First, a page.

Technicals: Fastener Thread Types
Around 400BC, it has been suggested that screw threads were first introduced by Archytas of Tarentum, a contemporary of Plato. Experts in the product industry have long been aware of the widespread use of wooden screws by the first century 100BC throughout the Mediterranean region. These screws were essential in screw presses, used for the production of olive oil and grape juice in winemaking.
While metal screws were scarce in Europe before the 15th century and mainly produced for specific purposes, the 16th century saw the emergence of handheld screwdrivers, referred to as turnscrews in English or tournevis in their original French name. It wasn't until 200 years later, when threaded fasteners became standardized, that the use of screwdrivers became more widespread. The advent of the 15th century also saw screws being utilized by Johann Gutenberg in the fastenings of his printing presses.
Over time, this trend continued to gain momentum, with screws being incorporated into various items such as clocks and armour. Though improvements were made over time, the creation of screw threads still required manual labour and skill. In 1750, Antoine Thiout created a more efficient screw-driven lathe, making semi-automatic movement of the tool carriage possible. As industry advancements demanded finer screw threads, Jesse Ramsden developed the first successful screw-cutting lathe in 1770. While demand for threaded fasteners continued to grow, the lack of standardization for threads caused issues with interchangeability.
The first standardized thread, known as the British Standard Whitworth (BSW), was developed by Sir Joseph Whitworth, an English engineer, in 1841 to address a prevalent issue. The British Standard Fine (BSF) thread was introduced in 1908 to accommodate certain applications that required a finer thread compared to the coarse nature of the original Whitworth thread. This new standard incorporated a thread angle of 55°, with varying depth and pitch depending on the thread diameter. Interestingly, spanners for Whitworth bolts denote the bolt size, not the distance across the flats of the screw head. While the use of Whitworth screw sizes is still prevalent in repairing old machinery and when a coarser thread is needed, it is most commonly used in UK scaffolding. Additionally, it can be found in the standard tripod thread for cameras, with a 1/4" Whitworth pitch being used for smaller cameras.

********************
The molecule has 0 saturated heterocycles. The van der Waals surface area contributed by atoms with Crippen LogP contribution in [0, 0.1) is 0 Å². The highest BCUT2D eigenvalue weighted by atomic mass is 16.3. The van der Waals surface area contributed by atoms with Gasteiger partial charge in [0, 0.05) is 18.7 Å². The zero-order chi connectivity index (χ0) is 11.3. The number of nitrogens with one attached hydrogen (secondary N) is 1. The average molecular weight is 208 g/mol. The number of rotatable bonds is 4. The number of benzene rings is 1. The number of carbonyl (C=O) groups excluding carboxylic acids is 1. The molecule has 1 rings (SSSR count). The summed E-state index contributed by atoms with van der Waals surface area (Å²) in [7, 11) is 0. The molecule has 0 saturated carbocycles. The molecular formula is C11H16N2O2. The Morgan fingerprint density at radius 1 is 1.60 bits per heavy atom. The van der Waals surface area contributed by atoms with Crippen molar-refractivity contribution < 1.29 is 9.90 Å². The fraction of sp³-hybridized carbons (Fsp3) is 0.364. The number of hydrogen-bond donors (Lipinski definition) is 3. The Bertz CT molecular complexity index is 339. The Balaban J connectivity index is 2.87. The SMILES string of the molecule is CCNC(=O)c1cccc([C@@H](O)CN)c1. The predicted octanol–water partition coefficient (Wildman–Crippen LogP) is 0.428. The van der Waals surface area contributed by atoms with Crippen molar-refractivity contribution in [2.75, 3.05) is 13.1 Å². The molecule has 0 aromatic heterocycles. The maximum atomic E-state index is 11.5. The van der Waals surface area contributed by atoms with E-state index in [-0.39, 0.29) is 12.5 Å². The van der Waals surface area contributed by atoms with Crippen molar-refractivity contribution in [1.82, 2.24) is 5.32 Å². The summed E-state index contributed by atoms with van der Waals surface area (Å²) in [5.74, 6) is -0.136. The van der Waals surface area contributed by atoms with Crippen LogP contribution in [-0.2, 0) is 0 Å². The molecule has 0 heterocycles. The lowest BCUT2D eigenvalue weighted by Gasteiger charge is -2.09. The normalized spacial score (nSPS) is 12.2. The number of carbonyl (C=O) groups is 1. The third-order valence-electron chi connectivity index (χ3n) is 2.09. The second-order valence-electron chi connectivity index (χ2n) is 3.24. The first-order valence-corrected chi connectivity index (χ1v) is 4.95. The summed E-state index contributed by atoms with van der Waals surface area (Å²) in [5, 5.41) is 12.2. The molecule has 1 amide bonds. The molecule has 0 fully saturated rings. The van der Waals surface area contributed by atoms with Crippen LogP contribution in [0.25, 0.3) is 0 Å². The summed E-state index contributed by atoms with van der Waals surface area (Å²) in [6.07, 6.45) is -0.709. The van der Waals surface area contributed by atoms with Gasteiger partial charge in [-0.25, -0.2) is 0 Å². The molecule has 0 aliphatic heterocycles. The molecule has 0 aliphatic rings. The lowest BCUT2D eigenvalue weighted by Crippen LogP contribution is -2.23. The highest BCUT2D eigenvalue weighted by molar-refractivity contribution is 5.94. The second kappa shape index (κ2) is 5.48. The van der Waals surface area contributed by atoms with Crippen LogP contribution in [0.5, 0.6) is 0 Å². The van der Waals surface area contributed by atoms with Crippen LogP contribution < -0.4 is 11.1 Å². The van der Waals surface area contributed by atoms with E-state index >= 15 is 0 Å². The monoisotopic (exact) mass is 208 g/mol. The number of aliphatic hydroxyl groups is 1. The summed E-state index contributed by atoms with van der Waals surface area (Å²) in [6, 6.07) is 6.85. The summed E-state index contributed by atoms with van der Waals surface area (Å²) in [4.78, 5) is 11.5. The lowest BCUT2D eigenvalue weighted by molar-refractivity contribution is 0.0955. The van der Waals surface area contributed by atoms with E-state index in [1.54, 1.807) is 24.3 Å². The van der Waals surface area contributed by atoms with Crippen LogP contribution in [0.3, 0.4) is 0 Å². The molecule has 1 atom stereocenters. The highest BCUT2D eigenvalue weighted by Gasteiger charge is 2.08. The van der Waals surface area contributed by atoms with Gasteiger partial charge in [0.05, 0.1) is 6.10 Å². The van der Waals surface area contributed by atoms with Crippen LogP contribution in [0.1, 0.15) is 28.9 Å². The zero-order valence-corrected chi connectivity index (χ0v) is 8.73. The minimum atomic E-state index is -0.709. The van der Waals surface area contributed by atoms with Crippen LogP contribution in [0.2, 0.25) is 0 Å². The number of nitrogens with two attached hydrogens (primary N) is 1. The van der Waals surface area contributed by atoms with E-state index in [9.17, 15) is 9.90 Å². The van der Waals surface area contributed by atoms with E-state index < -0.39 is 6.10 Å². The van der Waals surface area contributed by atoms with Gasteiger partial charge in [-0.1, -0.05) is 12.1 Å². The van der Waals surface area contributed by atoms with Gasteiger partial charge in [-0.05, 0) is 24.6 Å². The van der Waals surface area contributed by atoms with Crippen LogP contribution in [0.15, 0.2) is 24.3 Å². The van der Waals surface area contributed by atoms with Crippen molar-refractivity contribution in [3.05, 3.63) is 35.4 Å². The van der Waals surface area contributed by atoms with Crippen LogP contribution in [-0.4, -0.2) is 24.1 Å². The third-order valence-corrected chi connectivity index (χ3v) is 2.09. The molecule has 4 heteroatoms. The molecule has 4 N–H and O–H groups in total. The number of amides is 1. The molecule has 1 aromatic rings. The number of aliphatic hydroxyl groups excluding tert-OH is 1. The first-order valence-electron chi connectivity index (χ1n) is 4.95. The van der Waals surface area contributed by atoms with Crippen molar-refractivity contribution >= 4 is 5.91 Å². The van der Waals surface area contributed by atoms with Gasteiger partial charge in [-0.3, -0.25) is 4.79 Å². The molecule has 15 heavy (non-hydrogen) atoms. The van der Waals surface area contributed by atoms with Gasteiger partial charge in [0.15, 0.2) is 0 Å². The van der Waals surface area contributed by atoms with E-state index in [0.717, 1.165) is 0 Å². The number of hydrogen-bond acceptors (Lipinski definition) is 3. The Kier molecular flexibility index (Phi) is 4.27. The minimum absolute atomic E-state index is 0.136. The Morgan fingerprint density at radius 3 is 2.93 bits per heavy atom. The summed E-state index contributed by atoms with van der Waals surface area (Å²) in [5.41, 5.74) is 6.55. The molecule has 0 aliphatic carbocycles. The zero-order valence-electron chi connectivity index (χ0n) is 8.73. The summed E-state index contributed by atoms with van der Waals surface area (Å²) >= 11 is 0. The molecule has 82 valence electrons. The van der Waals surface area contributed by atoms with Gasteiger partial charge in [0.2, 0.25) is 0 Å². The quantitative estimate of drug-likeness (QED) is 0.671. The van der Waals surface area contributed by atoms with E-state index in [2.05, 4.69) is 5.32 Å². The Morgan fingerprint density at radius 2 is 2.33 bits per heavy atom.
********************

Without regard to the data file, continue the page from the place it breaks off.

The British Association (BA) screw threads were established in the United Kingdom and were later adopted as a standard. Named after the British Association for Advancement of Science, screws were designated with numbers such as "2BA" and "4BA", though odd numbers were rarely used except in equipment made prior to the 1970s for telephone exchanges within the UK. These odd-numbered BA screws may have been utilized to reduce theft. Specifications for BA threads can be found in British Standard BS 93:1951, titled "Specification for British Association (B.A.) screw threads with tolerances for sizes 0 B.A. to 16 B.A."
In 1864, William Sellers proposed a 60 degree thread form with various thread pitches for different diameters in America. This proposal led to the creation of the Unified Thread Standard (UTS), which is widely used in the United States, Canada, and some other countries. Most sizes of screws have multiple thread pitches available, such as the Unified Coarse Thread (UNC or UN) and the Unified Fine Thread (UNF).
During the same timeframe, continental Europe began to adopt metric thread standards, resulting in various thread flank angles being implemented.
In 1876, Switzerland began developing a metric thread with an angle of 47.5 degrees for the clock screw market, followed by Germany's Leopold Loewenherz in 1894 with a flank angle of 53 degrees 8 minutes. A metric standard thread was later formed from these Swiss and German threads in 1919 by the American, British, and French, though it was not officially standardized until the International Standards Organisation (ISO) was re-founded in 1947. The ISO's work eventually led to the promotion of the 60-degree flank angle with flat crests and rounded roots in the ISO standard metric thread in 1960.